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Swimming with the sharks ... in the Mississippi River?

Bull sharks have been known to occasionally leave their habitats in the Gulf of Mexico and swim upstream in the Mississippi River.

MOLINE, Ill. — It's Shark Week on the Discovery Network and also the perfect time to check in on a popular story regarding sharks and one of our local bodies of water, the Mississippi River! 

A recent study brought to light the possibility that a certain breed of shark may be capable of swimming upstream from the Gulf of Mexico. It examines two known reported sightings of bull sharks: a 1937 incident in Alton, Illinois, located just north of St. Louis, and another in 1995 near Rush Island, Missouri. 

How in the world did these sharks end up this far north and so removed from the warmer waters of the Gulf of Mexico or the Atlantic Ocean?

Credit: Wikipedia

These sightings caught the interest of Paleontologist Dr. Ryan Shell, a research associate at the Cincinnati Museum Center. Shell teamed up with Nick Gardner, a West Virginia Univesity Potomac State College librarian, to comb through historical records and sightings to rule out possible hoaxes or past misidentification.

Scientists have been quick to point out that this particular species of shark, the bull shark, has been able to adapt to living in freshwater environments, including rivers and lakes. Even in the absence of saltwater, these sharks are able to feed on whatever food source may be present, including other fish. Other species like the Great White Shark can only survive in saltwater.

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There are several theories as to why this type of shark may be migrating itself away from its natural habitat. One of which includes climate change and recent strong hurricanes that have contaminated areas near the shore, forcing the sharks to migrate further north to less-polluted waters. These sharks could also be on the move to avoid other predators and give offspring a better chance of survival.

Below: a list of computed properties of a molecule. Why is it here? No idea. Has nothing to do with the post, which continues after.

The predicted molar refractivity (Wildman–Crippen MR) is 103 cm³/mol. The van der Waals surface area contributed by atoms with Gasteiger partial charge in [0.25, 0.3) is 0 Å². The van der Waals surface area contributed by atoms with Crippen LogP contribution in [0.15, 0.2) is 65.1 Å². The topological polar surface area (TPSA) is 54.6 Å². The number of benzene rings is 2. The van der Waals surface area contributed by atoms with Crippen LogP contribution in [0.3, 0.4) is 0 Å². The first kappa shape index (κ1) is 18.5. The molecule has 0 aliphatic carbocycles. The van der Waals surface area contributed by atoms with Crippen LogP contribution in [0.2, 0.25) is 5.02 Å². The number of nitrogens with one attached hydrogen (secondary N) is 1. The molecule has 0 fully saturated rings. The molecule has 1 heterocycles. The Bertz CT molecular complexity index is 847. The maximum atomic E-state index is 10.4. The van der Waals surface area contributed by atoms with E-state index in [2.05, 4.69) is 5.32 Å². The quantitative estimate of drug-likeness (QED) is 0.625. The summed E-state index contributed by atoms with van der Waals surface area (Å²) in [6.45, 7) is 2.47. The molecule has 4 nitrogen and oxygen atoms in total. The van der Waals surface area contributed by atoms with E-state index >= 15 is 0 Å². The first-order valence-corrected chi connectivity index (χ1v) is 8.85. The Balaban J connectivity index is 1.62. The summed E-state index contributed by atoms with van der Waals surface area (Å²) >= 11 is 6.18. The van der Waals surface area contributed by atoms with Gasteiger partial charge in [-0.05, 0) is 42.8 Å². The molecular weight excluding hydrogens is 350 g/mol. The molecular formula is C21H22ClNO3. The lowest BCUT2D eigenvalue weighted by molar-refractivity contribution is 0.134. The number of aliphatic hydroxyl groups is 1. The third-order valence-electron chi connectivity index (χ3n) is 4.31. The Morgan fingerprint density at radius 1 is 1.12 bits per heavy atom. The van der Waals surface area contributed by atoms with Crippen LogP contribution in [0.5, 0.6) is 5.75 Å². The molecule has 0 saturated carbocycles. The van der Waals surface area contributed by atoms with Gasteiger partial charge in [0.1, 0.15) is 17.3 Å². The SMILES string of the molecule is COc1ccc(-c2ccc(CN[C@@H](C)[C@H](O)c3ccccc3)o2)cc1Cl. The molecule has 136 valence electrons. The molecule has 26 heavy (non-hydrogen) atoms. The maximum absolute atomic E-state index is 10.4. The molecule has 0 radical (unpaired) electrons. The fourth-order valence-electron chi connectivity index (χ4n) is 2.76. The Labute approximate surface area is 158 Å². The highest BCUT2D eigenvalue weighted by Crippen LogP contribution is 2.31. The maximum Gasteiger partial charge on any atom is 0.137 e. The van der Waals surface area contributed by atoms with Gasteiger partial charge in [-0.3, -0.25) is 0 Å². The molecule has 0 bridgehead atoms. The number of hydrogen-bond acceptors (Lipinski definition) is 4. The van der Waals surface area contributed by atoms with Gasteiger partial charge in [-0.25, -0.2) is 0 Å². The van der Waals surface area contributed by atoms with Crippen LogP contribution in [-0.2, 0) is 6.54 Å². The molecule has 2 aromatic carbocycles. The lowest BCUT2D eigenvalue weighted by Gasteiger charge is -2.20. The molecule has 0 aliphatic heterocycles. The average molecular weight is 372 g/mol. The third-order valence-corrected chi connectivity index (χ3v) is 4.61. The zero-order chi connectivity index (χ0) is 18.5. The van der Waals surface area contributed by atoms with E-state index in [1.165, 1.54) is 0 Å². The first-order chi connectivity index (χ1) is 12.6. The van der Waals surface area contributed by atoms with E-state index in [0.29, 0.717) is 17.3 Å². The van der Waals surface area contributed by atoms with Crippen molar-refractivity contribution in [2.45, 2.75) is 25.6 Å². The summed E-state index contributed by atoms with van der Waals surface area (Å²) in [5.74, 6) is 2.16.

Credit: WQAD
A bull shark was caught by two Alton, Illinois fishermen in 1937.

"Bull sharks actually have a wide tolerance for different temperatures," Shell writes in the study. "In fact, much of the lower portion of the upper Mississippi River experience favorable temperatures for these sharks throughout large portions of the year."

Shell writes an area's past history can also provide some misleading clues when it comes to more recent shark activity in unusual locations. Shark teeth are not unusual in many archeological sites, such as the Ohio River Valley portion of the upper Mississippi River Basin. Shark teeth were valuable for indigenous trade. This makes it really hard to establish if they had been sourced from the Atlantic or Gulf Coasts or from a shark that somehow made its way up the Mississippi River. 

Most recently in Minnehaha Creek, Minnesota, bull shark teeth were supposedly found by a young girl. However, it was later discovered that the supposed teeth were part of an April Fool's joke on a homeowner's association website that quickly spiraled out of control. 

You can read more about this research in the July 2021 issue of Marine and Fishery Sciences.

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